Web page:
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-I wouldn't say I don't like them, but I have things I like better.

-Right, OK.

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This is a really nice one. This is the one I like best of the two.

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Again Moorcroft marks on the bottom, "WM" initials.

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It's really quite unusual, like a deep red flambe kind of glaze,

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and sort of autumn leaves and berries on that one.

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-The condition is really good.

-Yes.

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This one is Clarice Cliff. We've got the mark on the bottom, Bizarre, and the shape number.

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It's not one of her most funky ones. I think the design is called Rodanthe.

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This is in the blue and green. They do it in other colours as well like brown and pink.

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It's not the coolest of designs with little houses or interesting stuff, so it's quite a late piece.

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The ribbed pieces do less well than the others, but the condition is really good.

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You've brought them both in. Usually, I'd split them up into two separate lots.

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But because you want to get rid of them both, you might as well put them together in one lot.

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It's a classic dealer's lot. Both of them are really saleable pieces.

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-Any idea what you want to get for it? If I said £50, would you sell them?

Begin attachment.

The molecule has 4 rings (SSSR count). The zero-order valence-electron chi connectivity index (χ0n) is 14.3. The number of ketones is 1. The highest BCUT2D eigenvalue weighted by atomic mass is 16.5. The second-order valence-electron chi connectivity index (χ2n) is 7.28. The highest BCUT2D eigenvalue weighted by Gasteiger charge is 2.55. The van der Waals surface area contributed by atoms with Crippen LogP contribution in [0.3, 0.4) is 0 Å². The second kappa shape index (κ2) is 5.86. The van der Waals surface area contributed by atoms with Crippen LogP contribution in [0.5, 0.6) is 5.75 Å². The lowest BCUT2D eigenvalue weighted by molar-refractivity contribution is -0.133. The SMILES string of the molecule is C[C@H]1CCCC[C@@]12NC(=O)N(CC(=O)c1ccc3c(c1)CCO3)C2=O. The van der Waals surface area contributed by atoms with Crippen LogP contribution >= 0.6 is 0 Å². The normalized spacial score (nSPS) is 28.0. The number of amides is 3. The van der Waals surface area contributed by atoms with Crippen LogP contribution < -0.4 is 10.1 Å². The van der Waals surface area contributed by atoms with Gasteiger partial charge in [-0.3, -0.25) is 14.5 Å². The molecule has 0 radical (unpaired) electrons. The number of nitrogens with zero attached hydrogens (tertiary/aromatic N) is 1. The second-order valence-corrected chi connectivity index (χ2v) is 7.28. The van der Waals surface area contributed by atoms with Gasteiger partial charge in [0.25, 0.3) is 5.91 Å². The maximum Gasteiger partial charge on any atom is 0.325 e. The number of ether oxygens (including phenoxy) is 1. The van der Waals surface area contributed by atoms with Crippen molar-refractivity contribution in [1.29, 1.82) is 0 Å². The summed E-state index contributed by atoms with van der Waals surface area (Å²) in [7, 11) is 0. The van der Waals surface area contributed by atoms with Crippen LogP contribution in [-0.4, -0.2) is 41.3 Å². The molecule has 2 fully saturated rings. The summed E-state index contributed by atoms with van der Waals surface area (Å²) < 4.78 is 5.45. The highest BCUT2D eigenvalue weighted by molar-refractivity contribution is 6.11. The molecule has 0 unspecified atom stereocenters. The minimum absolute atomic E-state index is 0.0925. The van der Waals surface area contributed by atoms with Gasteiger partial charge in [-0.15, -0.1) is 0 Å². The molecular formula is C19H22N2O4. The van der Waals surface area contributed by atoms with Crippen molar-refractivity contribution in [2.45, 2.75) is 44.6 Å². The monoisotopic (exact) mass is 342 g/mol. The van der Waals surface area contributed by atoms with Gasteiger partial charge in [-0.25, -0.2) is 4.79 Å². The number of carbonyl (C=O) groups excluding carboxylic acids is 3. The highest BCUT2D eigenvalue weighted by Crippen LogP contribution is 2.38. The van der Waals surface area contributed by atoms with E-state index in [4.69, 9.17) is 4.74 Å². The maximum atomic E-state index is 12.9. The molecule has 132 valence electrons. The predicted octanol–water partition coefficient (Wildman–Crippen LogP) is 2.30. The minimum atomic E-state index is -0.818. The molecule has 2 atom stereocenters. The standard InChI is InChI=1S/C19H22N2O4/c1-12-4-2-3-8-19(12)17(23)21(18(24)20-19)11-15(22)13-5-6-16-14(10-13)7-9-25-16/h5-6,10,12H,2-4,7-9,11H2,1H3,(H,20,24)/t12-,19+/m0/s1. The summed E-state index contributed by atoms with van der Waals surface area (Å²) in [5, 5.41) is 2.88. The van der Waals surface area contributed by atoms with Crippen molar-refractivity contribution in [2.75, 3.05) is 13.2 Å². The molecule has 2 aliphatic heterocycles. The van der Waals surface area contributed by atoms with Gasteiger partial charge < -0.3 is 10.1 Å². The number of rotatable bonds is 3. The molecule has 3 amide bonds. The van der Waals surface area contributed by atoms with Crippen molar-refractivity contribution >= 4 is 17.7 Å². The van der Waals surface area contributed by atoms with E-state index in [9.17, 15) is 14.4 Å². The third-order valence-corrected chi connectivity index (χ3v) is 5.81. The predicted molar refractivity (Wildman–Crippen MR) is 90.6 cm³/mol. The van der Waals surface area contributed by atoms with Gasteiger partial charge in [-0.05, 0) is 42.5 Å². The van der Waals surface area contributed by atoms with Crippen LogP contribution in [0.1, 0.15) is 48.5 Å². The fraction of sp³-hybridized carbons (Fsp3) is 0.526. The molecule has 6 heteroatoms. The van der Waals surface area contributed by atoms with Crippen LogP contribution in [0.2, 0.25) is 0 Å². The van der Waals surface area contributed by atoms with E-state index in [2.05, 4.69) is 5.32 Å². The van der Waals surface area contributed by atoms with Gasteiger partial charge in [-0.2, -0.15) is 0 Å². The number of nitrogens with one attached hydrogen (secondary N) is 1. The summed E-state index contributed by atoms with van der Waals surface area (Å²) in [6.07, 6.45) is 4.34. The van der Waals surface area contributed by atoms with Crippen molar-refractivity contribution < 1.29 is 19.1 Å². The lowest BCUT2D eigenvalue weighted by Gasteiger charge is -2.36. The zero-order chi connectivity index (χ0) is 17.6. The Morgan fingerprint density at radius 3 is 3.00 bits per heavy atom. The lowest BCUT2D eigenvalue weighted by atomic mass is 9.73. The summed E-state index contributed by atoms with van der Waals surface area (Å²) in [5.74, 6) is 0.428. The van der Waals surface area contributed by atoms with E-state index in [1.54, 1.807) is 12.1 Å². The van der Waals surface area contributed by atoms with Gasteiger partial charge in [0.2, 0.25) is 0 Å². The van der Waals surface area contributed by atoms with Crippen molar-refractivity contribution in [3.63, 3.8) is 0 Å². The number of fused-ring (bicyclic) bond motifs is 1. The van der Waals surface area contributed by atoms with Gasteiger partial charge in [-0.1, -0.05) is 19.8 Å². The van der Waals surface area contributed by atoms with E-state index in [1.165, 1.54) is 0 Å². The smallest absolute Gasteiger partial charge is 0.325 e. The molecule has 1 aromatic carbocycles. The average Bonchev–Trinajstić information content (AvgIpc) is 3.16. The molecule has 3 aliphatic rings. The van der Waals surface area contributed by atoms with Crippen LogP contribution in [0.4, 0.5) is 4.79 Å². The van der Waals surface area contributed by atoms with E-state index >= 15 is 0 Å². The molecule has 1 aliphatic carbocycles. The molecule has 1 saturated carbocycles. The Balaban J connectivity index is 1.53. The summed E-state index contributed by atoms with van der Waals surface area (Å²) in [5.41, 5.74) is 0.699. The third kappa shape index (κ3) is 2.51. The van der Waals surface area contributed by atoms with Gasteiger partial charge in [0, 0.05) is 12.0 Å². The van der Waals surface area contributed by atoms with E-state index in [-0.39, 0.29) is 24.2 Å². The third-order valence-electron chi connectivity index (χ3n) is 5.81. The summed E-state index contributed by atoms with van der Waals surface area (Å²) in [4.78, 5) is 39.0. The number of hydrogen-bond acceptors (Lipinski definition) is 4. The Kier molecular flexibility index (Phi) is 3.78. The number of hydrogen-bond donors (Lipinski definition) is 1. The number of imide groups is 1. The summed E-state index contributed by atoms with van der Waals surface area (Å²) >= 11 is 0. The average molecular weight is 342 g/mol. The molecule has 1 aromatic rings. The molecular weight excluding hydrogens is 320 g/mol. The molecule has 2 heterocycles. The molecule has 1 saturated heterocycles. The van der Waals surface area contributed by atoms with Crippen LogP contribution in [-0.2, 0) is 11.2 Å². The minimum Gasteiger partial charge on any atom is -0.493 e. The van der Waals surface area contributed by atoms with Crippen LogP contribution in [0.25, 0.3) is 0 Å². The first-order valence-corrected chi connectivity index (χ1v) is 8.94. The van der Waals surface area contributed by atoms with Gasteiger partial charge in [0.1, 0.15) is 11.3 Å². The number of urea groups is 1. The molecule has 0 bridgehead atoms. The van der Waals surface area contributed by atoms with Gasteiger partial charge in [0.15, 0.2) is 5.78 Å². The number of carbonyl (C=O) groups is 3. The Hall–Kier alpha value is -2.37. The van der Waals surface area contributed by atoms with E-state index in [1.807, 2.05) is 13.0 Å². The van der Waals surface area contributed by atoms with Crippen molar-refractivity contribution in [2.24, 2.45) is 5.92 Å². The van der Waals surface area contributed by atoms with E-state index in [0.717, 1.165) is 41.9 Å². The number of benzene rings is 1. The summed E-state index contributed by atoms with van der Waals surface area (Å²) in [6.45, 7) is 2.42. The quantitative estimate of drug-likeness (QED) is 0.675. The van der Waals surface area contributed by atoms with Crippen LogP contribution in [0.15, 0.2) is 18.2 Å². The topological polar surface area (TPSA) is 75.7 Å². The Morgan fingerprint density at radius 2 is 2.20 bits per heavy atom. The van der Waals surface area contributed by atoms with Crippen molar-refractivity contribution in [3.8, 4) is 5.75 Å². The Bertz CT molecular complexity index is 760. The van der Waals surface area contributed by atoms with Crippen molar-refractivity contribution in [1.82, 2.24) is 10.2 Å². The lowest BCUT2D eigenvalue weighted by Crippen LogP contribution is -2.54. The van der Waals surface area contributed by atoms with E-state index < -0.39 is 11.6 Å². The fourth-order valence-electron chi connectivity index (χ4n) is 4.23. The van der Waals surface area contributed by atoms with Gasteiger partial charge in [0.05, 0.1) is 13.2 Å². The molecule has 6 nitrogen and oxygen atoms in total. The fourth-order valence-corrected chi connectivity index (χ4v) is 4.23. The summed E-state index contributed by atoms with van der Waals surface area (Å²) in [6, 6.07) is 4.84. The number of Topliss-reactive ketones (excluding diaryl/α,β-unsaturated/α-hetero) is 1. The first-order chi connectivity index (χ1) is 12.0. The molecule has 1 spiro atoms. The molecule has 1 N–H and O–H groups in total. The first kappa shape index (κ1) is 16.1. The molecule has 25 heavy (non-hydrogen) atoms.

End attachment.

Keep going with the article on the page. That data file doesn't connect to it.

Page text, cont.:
-No.

-No?

-No, no, no.

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OK. What about 150?

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-Doubtful.

-OK.

-Maybe, maybe.

-I think they're worth probably about £100 each.

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This one maybe a bit more, this one maybe a bit less,

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so if you put the two together and put a £200 to £250 estimate on it,

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but maybe a reserve of 150 or 180...

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-180, I should say.

-So just below low estimate. That's got a good chance.

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If they don't sell, you could maybe ask the auctioneer at a second sale to split them up.

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-But I think they've got a good chance together. Are you ready to try them in the sale?

-Yes.

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-Thanks very much.

-Thank you.

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Who's the older?

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So that's our first batch of valuations.

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The crowds are still coming in and there's plenty more to come later on.

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In Victorian times, the remote fishing port of Whitby came to be known

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as the photographer's Mecca and this was due to one man, Frank Meadow Sutcliffe.